With so many spice blends, marinades, and precooked meals, many home cooks have lost the ability to season their food properly. Sure, it’s not rocket science, but it does separate the good from the great. Under season, and your food will taste bland. But over season, and your roast chicken will taste more like spice than actual roast chicken. The trick is to add just the right amount of spice to improve the dish without overpowering it.

It might not seem so obvious, but there is a difference between seasoning and flavoring. Seasoning occurs when you use salt. You’re enhancing the natural flavor of the food without changing it. With flavoring, you’re adding to the food’s intrinsic flavor or altering it slightly. Of course, salt can also be used as flavoring. This is seen in the case of snacks like salted pretzels.  Likewise, some spices that would usually be used as a flavoring (e.g. cinnamon) can also be used to enhance the natural sweetness of a dish.

The most important rule to remember is that you cannot save poor quality ingredients by adding seasoning. If your main ingredients are high quality, then half of the battle is already won. Remember that seasoning and flavoring are there to enhance a dish, not fix a poorly created one!

When to season

In most recipes, you might have noticed that the last instruction is often ‘season to taste’. In most liquid-based foods, this is the most important step. And there’s a reason why it’s listed last. You first need to evaluate your dish as a whole, before you decide how to improve it.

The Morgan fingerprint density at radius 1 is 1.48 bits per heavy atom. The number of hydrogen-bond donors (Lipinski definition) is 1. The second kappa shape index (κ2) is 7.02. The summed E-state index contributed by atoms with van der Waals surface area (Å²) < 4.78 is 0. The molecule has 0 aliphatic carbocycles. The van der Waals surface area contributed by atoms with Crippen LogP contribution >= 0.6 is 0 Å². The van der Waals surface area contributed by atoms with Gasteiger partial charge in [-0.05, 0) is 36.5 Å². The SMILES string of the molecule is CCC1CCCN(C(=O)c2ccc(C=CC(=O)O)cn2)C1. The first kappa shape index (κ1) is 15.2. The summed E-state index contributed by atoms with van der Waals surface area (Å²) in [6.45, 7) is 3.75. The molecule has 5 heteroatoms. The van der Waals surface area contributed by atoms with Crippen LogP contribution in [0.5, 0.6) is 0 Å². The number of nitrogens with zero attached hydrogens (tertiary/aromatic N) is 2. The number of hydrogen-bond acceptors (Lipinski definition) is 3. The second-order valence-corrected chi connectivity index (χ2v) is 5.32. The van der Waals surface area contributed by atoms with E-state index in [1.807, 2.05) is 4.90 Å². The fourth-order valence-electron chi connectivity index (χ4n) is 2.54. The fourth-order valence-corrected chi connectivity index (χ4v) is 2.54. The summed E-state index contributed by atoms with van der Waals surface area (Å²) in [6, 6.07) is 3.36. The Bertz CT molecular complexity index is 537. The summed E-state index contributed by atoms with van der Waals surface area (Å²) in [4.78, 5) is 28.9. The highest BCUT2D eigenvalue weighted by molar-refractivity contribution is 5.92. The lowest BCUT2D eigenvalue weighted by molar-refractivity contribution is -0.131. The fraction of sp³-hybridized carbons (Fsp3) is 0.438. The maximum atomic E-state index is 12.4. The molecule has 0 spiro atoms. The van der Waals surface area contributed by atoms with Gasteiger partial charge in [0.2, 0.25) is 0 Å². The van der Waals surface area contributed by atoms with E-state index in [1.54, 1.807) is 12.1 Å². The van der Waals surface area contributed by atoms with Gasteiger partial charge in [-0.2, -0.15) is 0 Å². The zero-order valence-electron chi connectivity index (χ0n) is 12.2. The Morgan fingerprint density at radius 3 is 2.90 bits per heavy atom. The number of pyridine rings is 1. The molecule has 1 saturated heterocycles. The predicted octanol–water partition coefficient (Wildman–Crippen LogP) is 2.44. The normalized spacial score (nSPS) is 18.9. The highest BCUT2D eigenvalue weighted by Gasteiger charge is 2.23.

When cooking larger food items (like a beef roast or whole chicken), salt and other seasonings are added in the first, as well as the last, stages of cooking. If you were to add salt only at the end, your food won’t be seasoned enough.

Remember that as the food cooks, some liquid will be reduced, which concentrates the flavor. Keep this in mind – you don’t want your food to be over seasoned.

When to flavor

Flavorings can be added throughout the process of cooking, at the beginning, middle, or right at the end. It all depends on the cooking time, method of cooking, and the flavoring you’re using. Only a handful of flavorings are suited to be added at the end of cooking. This is usually a dash of Worcestershire sauce, fresh herbs, or a flambé with brandy.

Other ingredients need heat to release their flavor. That’s why we fry whole spices first when using them in a curry. Ground spices are also cooked first, but they release their flavor more quickly.

Remember that the longer you cook food, the more flavor loss would occur. It’s getting the balance right between cooking your food long enough to release the flavor, but short enough to avoid flavor loss. If your dish requires only a short cooking time, it would be perfectly fine to add your herbs and spices at the beginning or halfway through. If you need to cook your meal for a long time, then you’d be better off adding them throughout the whole process – from start to finish.